A great deal of ink has been spent in the photographic press on the question of the superiority of digital photography over film and the former’s inexorable rise to prominence in the industry. Fear not, for this is not yet another film vs digital tract; I think my own position of a ‘either or both, as you desire’ is a subtext of my blog, if not something I have broached on occasion.
I think a better question, in this golden age of availability of photographic equipment and consumer choice, is ‘what aspects of your photography do you enjoy?’ Then there is a related question: how might an answer help you shape your engagement and buying choices?
I am enamoured with small format cameras that have the potential to make big prints. My Sony A7II fits this bill very well, and there are other Sonys that fit the bill even better (I have in mind the A7 ‘R’s and their iterations, and naturally we could add other makes and models). I like to walk around with a piece of technology with this capability in my hand. The digital viewfinder has the ability to aid rigorous focussing and this is an integral part of large-print making.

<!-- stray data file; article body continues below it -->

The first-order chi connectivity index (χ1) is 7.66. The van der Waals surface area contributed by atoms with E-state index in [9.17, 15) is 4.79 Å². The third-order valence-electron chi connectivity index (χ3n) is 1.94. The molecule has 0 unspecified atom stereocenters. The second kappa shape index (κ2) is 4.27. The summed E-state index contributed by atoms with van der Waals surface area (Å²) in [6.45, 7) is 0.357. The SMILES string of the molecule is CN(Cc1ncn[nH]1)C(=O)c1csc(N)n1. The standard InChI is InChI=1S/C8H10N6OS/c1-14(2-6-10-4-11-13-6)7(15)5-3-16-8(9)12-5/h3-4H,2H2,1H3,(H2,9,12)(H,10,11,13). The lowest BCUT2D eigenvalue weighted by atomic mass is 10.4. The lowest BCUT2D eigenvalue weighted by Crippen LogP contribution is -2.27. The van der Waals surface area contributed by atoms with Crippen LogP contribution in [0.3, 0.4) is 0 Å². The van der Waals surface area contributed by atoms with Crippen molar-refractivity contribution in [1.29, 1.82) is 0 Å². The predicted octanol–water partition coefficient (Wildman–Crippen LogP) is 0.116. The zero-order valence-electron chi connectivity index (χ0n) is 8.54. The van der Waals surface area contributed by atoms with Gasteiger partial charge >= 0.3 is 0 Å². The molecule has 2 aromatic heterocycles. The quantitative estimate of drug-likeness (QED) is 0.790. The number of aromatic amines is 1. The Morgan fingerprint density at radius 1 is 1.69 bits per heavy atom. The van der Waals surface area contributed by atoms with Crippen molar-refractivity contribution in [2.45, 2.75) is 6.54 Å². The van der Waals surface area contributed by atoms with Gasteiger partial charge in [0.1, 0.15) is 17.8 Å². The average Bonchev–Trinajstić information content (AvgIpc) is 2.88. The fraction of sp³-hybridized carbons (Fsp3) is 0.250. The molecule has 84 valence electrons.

Yet I am aware that the experience of using the Sony A7 viewfinder leaves me a little cold. For this part of my photography I look to my Leica M6TTL and mostly black and white film. An uncluttered viewfinder in combination with the most simple operation brings me closer to my subject and lets me focus on the moment. The thought of the exposure being laid on film, together with my understanding of how to process and print my images - in short, my visualisation - is integral to my existential photographic pleasure. (Lest my struggle for the right words imply an otherworldly dimension to this, I think this is a largely technical and mechanical effect - belonging to the medium.) Do my Leica negatives compete with my Sony A7 for large prints? Of course not, nor do I expect them too. The point is that the Leica brings a quite different dimension to my practice.
When I analyse my choices in the acquisition of equipment, I realise that I have made some very conscious decisions regarding what I enjoy, and moreover that I live with the compromises of my chosen media because I see them as integral parts of it. Living with limitations makes you work with them, and before too long you begin to enjoy them too. Critical photographers will ask not just what they need, but whether what they have is still right for them. For me, simply possessing it means that it must continue to be chosen - or be replaced by something else that gets me closer to this photographic enjoyment.
So look not on your equipment as a marker in an evolutionary scale of advancement (the old digital bettering film), its increasing age signalling a need for replacement, but as an indication of your photographic enjoyment. ‘Upgrade’ if you must, not to abstractly improve your equipment, but to better serve your personal and idiosyncratic needs.